“The world is waking up to climate change and it is a great driving force for veganism” – Meet Ireland’s veggie veterans who have given up meat for over 30 years


The word ‘vegan’ has become a buzzword in recent years, with many fast food restaurants, supermarket chains, and clothing brands now creating animal-free products.

Although the term vegan was coined in 1944 – the concept dating back to ancient Indian and Eastern Mediterranean societies – it has only recently become a widely used and recognized term.

In just 2018, the Collins Dictionary listed the word “vegan” in its annual list of notable words.

Being vegan is now often interchangeable with a plant-based diet, however, following a vegan lifestyle affects many aspects of a person’s life and would include changes such as not wearing leather shoes. .

More people are dipping their toes into plant-based diets as the conversation about climate change has grown exponentially in recent years.

As COP26 kicked off on Monday, one of Ireland’s veteran vegans Gerry Boland – who embraced the lifestyle over 30 years ago – said there was no doubt that the benefits of veganism for the environment had contributed to its growing popularity.

“The most important thing you can do to reduce your carbon footprint as an individual is not to sell your car and buy a bike, it’s to stop eating meat, and a lot of people got used to it, ”he explained.

“Vegan is such a common term now, but it’s really new, a few years ago not many people said they were vegans.

“It’s definitely climate change because people are seeing the effects of it, and it’s in the last 12 to 18 months, in particular.

“People like Greta Thunberg have had a huge impact – the world is waking up to climate change and I think that’s the big driving force because I don’t think people would go veg in such numbers if it was just for animal rights or health reasons. “

While the Dubliner has said that the positive impact of being vegan on the climate is overwhelmingly positive, the reason he made the switch over 30 years ago was for the animals.

“I first became a vegetarian in the mid-80s and a few years later it inevitably led me to go vegan,” he said.

“Factory farming was the door that allowed me to give up meat altogether. “

The animal rights activist – who founded Animals Behind Closed Doors – said the main difference between being vegan today and 30 years ago is that there are so many more food options readily available.

“There is a big change happening, and it’s not a change that I had anticipated, but over the past two years I’ve seen so many changes – like just stepping into my Local supervalu, the vegan options they have are amazing. “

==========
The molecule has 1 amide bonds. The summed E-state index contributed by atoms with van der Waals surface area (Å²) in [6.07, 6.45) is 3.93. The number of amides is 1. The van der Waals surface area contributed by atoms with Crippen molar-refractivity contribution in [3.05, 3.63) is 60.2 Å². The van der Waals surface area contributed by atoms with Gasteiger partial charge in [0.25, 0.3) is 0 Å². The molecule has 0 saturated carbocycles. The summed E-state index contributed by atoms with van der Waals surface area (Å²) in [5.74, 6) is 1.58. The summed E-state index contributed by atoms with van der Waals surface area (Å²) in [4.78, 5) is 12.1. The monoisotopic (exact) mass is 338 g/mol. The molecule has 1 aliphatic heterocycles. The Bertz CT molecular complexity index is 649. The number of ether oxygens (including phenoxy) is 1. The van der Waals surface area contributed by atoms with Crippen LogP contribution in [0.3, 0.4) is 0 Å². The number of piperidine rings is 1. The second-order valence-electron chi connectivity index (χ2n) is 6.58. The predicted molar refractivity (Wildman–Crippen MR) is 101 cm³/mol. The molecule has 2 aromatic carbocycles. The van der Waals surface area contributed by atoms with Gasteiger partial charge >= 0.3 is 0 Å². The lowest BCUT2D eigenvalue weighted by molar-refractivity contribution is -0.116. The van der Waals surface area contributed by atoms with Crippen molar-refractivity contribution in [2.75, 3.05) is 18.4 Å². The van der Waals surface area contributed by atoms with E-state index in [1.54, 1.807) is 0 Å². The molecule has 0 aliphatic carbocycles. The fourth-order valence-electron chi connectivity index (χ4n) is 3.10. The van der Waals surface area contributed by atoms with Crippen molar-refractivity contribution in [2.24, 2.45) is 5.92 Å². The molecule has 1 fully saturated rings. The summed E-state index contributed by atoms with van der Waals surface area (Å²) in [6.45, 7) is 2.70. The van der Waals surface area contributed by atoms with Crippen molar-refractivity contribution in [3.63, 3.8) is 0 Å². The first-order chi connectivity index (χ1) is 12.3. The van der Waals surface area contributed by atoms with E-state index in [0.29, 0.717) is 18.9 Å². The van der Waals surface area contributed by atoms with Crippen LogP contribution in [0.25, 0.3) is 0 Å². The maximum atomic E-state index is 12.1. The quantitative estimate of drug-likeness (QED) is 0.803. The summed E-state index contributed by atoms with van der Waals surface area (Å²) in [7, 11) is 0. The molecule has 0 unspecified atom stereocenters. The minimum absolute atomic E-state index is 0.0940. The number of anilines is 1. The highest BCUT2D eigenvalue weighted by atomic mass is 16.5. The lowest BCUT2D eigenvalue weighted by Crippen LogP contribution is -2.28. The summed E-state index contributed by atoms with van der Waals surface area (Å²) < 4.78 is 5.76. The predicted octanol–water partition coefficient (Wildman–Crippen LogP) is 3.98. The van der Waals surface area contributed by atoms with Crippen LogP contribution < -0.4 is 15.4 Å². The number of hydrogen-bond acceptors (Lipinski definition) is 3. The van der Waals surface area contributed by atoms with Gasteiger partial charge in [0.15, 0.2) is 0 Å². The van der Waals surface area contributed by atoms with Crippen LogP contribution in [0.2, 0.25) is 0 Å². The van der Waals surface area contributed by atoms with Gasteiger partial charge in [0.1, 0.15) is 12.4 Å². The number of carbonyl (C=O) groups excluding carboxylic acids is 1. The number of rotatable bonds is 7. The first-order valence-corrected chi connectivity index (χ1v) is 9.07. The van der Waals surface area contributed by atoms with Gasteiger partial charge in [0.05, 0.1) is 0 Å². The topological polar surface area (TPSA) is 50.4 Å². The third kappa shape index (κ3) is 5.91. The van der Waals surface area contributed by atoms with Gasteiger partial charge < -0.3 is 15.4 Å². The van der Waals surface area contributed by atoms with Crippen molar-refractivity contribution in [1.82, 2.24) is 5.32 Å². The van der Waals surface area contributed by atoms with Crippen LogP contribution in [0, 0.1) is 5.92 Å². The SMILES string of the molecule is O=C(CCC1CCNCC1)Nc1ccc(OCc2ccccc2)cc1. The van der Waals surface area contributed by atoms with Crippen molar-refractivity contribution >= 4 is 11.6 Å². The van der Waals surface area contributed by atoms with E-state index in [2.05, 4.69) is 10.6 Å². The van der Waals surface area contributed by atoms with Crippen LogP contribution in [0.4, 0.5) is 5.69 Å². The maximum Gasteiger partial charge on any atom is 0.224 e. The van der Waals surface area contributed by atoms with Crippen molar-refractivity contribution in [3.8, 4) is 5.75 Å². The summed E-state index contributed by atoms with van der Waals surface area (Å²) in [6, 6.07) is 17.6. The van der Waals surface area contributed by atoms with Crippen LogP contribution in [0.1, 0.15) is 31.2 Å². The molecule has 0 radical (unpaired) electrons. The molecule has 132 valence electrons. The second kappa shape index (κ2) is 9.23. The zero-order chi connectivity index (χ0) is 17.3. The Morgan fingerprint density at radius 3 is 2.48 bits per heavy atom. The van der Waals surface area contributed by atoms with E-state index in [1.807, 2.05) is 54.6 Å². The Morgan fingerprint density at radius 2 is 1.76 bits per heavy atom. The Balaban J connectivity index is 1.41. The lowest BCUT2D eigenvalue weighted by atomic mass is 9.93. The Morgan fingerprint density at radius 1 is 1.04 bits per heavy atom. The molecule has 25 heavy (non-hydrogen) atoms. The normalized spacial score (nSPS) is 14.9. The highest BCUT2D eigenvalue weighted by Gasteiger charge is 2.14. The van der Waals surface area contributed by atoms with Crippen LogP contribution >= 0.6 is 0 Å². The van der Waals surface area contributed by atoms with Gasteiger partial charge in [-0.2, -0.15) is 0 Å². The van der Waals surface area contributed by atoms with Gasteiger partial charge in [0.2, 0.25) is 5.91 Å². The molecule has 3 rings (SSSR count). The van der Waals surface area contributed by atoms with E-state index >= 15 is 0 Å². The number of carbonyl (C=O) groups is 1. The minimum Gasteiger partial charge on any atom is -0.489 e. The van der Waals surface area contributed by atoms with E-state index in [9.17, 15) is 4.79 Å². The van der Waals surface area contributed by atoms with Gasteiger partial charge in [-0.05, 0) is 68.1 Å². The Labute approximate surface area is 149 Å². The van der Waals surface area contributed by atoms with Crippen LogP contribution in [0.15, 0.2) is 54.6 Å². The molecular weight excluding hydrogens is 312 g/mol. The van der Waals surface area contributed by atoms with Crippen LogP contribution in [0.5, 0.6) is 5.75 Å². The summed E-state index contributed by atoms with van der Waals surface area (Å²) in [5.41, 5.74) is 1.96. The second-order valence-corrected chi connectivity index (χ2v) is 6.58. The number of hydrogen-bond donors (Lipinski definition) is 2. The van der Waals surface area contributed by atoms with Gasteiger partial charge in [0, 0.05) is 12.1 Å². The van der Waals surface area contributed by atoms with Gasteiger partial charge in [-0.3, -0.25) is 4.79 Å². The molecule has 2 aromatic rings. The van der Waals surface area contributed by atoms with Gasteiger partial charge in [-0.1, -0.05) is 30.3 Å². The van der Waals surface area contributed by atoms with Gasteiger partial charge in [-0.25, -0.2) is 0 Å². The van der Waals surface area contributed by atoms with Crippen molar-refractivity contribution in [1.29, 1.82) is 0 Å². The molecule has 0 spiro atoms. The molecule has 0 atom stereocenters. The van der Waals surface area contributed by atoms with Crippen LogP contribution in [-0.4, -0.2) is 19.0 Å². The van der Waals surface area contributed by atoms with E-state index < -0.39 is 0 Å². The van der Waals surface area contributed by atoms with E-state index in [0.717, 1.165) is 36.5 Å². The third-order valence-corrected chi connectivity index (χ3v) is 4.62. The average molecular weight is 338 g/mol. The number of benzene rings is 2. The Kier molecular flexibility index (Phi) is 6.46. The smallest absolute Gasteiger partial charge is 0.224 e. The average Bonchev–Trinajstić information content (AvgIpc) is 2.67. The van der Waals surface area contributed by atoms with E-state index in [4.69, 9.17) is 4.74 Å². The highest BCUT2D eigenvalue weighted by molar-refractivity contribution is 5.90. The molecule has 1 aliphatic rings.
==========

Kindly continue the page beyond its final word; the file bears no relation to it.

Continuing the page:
Nuala Donlan from Longford has been a vegan for 30 years and also decided to embrace this lifestyle after discovering the factory farming industry.


Nuala Donlan has been a vegan for 30 years.

Nuala Donlan has been a vegan for 30 years.

“I grew up on a farm and one day I made the connection that the meat on my plate was the animals in my field that I had such a close connection with,” she explained.

“It was a eureka moment and I thought..I have to stop doing this.”

Ms Donlan first became a vegetarian when she was a teenager and went vegan at the age of 20 while in college. However, at this point, she hadn’t really heard of the word “vegan”.

“When I left home I started to turn to factory farming and realized I had to go vegan,” she said.

“I didn’t know what the word was for someone who didn’t eat dairy or wear leather, didn’t know there was actually another word.”

Maureen O’Sullivan from Cork became a vegetarian at the age of 12 and has now been a vegan for 33 years.

As President of the Vegetarian Society in Ireland from 2013 to 2019, Ms O’Sullivan said there was no doubt that the conversation about climate change and the availability of information through smartphones have largely contributed to the rise of the veganism.


Maureen O'Sullivan became a vegetarian when she was only 12 years old.

Maureen O’Sullivan became a vegetarian when she was only 12 years old.

Maureen O’Sullivan became a vegetarian when she was only 12 years old.

“There is a greater awareness (on climate change) and the fact that information can be shared so quickly online and photos too,” she said.

“In addition, the population is more urban and we have had a large influx of people from different parts of the world who also bring their knowledge and different types of food. “

The most recent figures from Bord Bia’s Dietary Lifestyle report, published in November 2018, indicate that 4.1 pc of the Irish population report following a vegan diet (the report does not distinguish between diets based on plants and vegans.)

However, it is understood that ‘flexitarianism’ – someone who commits to eating less meat but does not become fully vegetarian or vegan – is becoming more and more popular as people want to reduce their carbon footprint without committing. completely in motion.

Mr Boland said he had “no time” for vegans who shame others for not doing better because travel is a process.

“A man told me he had quit eating factory-farmed stews and sausages and instead of saying to him ‘well why don’t you give up meat altogether’, I said” well done “.

“I don’t have time for people to accuse others of not going after it all the way – if you’ll excuse the pun.

“I don’t think that’s helpful, the way to deal with it is to be kindly persuasive.”

Ms O’Sullivan agreed, stating: “There is a hard-line tendency among some vegans who would say that vegetarians also do a lot of damage because they support the dairy industry, but, I see it differently because for me it’s was a slow process and things don’t happen immediately, and it’s not easy for everyone to make a change overnight.

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